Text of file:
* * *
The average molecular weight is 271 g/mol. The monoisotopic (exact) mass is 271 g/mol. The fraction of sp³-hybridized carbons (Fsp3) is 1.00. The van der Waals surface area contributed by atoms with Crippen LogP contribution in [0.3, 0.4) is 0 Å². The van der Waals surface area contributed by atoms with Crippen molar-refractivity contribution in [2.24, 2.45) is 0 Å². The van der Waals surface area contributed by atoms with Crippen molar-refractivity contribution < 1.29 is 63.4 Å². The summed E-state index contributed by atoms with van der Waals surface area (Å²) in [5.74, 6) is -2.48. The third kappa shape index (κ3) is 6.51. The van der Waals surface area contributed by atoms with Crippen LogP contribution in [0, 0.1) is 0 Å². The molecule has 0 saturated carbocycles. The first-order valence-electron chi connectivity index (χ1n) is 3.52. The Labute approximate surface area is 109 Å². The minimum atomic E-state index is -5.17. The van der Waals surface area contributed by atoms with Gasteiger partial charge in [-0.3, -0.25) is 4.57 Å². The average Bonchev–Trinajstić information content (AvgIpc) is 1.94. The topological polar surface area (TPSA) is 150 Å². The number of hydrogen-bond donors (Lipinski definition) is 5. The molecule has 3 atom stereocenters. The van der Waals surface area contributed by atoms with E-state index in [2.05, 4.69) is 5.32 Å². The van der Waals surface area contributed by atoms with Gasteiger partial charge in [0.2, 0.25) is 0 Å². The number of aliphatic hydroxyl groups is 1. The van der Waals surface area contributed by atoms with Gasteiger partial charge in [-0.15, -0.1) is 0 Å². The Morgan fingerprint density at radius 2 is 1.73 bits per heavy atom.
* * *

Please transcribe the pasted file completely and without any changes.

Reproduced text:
The average molecular weight is 271 g/mol. The monoisotopic (exact) mass is 271 g/mol. The fraction of sp³-hybridized carbons (Fsp3) is 1.00. The van der Waals surface area contributed by atoms with Crippen LogP contribution in [0.3, 0.4) is 0 Å². The van der Waals surface area contributed by atoms with Crippen molar-refractivity contribution in [2.24, 2.45) is 0 Å². The van der Waals surface area contributed by atoms with Crippen molar-refractivity contribution < 1.29 is 63.4 Å². The summed E-state index contributed by atoms with van der Waals surface area (Å²) in [5.74, 6) is -2.48. The third kappa shape index (κ3) is 6.51. The van der Waals surface area contributed by atoms with Crippen LogP contribution in [0, 0.1) is 0 Å². The molecule has 0 saturated carbocycles. The first-order valence-electron chi connectivity index (χ1n) is 3.52. The Labute approximate surface area is 109 Å². The minimum atomic E-state index is -5.17. The van der Waals surface area contributed by atoms with Gasteiger partial charge in [-0.3, -0.25) is 4.57 Å². The average Bonchev–Trinajstić information content (AvgIpc) is 1.94. The topological polar surface area (TPSA) is 150 Å². The number of hydrogen-bond donors (Lipinski definition) is 5. The molecule has 3 atom stereocenters. The van der Waals surface area contributed by atoms with E-state index in [2.05, 4.69) is 5.32 Å². The van der Waals surface area contributed by atoms with Gasteiger partial charge in [0.2, 0.25) is 0 Å². The number of aliphatic hydroxyl groups is 1. The van der Waals surface area contributed by atoms with Gasteiger partial charge in [-0.15, -0.1) is 0 Å². The Morgan fingerprint density at radius 2 is 1.73 bits per heavy atom.